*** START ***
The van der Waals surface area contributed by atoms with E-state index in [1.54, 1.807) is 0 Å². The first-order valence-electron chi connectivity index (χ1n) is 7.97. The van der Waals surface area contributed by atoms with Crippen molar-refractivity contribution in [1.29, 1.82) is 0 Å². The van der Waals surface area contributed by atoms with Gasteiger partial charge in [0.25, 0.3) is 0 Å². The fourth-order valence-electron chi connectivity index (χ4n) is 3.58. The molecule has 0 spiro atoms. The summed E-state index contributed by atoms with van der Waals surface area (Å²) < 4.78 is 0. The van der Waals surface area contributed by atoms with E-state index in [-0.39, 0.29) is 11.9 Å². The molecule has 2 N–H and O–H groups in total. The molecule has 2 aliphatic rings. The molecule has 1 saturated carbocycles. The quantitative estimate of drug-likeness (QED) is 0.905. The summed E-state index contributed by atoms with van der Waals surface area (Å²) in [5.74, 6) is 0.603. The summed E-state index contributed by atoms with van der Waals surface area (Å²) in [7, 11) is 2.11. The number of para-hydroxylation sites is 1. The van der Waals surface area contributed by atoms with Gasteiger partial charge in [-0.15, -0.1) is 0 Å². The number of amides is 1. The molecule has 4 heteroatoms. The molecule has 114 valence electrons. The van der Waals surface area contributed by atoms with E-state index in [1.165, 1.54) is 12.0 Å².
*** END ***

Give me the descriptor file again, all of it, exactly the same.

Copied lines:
The van der Waals surface area contributed by atoms with E-state index in [1.54, 1.807) is 0 Å². The first-order valence-electron chi connectivity index (χ1n) is 7.97. The van der Waals surface area contributed by atoms with Crippen molar-refractivity contribution in [1.29, 1.82) is 0 Å². The van der Waals surface area contributed by atoms with Gasteiger partial charge in [0.25, 0.3) is 0 Å². The fourth-order valence-electron chi connectivity index (χ4n) is 3.58. The molecule has 0 spiro atoms. The summed E-state index contributed by atoms with van der Waals surface area (Å²) < 4.78 is 0. The van der Waals surface area contributed by atoms with E-state index in [-0.39, 0.29) is 11.9 Å². The molecule has 2 N–H and O–H groups in total. The molecule has 2 aliphatic rings. The molecule has 1 saturated carbocycles. The quantitative estimate of drug-likeness (QED) is 0.905. The summed E-state index contributed by atoms with van der Waals surface area (Å²) in [5.74, 6) is 0.603. The summed E-state index contributed by atoms with van der Waals surface area (Å²) in [7, 11) is 2.11. The number of para-hydroxylation sites is 1. The van der Waals surface area contributed by atoms with Gasteiger partial charge in [-0.15, -0.1) is 0 Å². The number of amides is 1. The molecule has 4 heteroatoms. The molecule has 114 valence electrons. The van der Waals surface area contributed by atoms with E-state index in [1.165, 1.54) is 12.0 Å².